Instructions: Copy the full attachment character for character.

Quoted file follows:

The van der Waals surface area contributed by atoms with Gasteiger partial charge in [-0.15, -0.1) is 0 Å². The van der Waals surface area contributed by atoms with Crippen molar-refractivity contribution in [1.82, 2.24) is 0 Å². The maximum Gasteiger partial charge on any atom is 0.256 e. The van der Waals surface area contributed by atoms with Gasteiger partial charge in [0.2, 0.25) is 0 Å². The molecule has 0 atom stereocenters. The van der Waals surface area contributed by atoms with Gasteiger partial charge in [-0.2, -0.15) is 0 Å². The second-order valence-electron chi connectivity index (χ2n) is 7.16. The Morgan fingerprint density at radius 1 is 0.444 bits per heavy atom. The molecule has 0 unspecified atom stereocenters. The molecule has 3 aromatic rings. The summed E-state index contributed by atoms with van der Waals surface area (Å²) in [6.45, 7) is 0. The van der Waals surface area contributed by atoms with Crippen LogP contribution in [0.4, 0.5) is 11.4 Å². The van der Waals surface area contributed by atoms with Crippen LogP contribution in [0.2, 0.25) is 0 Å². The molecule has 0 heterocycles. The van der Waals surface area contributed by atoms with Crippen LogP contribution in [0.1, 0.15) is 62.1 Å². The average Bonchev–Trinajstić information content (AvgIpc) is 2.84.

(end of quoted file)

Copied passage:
The van der Waals surface area contributed by atoms with Gasteiger partial charge in [-0.15, -0.1) is 0 Å². The van der Waals surface area contributed by atoms with Crippen molar-refractivity contribution in [1.82, 2.24) is 0 Å². The maximum Gasteiger partial charge on any atom is 0.256 e. The van der Waals surface area contributed by atoms with Gasteiger partial charge in [0.2, 0.25) is 0 Å². The molecule has 0 atom stereocenters. The van der Waals surface area contributed by atoms with Gasteiger partial charge in [-0.2, -0.15) is 0 Å². The second-order valence-electron chi connectivity index (χ2n) is 7.16. The Morgan fingerprint density at radius 1 is 0.444 bits per heavy atom. The molecule has 0 unspecified atom stereocenters. The molecule has 3 aromatic rings. The summed E-state index contributed by atoms with van der Waals surface area (Å²) in [6.45, 7) is 0. The van der Waals surface area contributed by atoms with Crippen LogP contribution in [0.4, 0.5) is 11.4 Å². The van der Waals surface area contributed by atoms with Crippen LogP contribution in [0.2, 0.25) is 0 Å². The molecule has 0 heterocycles. The van der Waals surface area contributed by atoms with Crippen LogP contribution in [0.1, 0.15) is 62.1 Å². The average Bonchev–Trinajstić information content (AvgIpc) is 2.84.